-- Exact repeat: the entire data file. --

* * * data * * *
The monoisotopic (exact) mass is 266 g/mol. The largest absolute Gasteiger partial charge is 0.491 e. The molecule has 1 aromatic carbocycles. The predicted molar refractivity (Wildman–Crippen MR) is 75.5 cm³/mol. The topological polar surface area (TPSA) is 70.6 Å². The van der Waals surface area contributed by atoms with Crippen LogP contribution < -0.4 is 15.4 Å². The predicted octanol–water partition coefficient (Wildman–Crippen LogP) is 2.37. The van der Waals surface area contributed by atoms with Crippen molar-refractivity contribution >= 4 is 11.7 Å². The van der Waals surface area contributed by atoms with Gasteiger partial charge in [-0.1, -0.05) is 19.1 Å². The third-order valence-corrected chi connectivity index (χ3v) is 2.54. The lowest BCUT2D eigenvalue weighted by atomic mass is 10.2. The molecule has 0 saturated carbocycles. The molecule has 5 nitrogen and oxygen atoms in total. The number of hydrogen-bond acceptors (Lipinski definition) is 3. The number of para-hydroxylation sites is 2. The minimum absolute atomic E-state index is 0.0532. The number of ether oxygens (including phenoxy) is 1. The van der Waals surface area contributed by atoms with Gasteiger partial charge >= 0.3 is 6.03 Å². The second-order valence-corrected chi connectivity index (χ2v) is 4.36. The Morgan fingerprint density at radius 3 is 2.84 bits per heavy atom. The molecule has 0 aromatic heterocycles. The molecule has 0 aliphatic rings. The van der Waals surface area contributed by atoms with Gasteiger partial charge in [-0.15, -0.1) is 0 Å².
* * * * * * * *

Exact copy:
The monoisotopic (exact) mass is 266 g/mol. The largest absolute Gasteiger partial charge is 0.491 e. The molecule has 1 aromatic carbocycles. The predicted molar refractivity (Wildman–Crippen MR) is 75.5 cm³/mol. The topological polar surface area (TPSA) is 70.6 Å². The van der Waals surface area contributed by atoms with Crippen LogP contribution < -0.4 is 15.4 Å². The predicted octanol–water partition coefficient (Wildman–Crippen LogP) is 2.37. The van der Waals surface area contributed by atoms with Crippen molar-refractivity contribution >= 4 is 11.7 Å². The van der Waals surface area contributed by atoms with Gasteiger partial charge in [-0.1, -0.05) is 19.1 Å². The third-order valence-corrected chi connectivity index (χ3v) is 2.54. The lowest BCUT2D eigenvalue weighted by atomic mass is 10.2. The molecule has 0 saturated carbocycles. The molecule has 5 nitrogen and oxygen atoms in total. The number of hydrogen-bond acceptors (Lipinski definition) is 3. The number of para-hydroxylation sites is 2. The minimum absolute atomic E-state index is 0.0532. The number of ether oxygens (including phenoxy) is 1. The van der Waals surface area contributed by atoms with Gasteiger partial charge >= 0.3 is 6.03 Å². The second-order valence-corrected chi connectivity index (χ2v) is 4.36. The Morgan fingerprint density at radius 3 is 2.84 bits per heavy atom. The molecule has 0 aromatic heterocycles. The molecule has 0 aliphatic rings. The van der Waals surface area contributed by atoms with Gasteiger partial charge in [-0.15, -0.1) is 0 Å².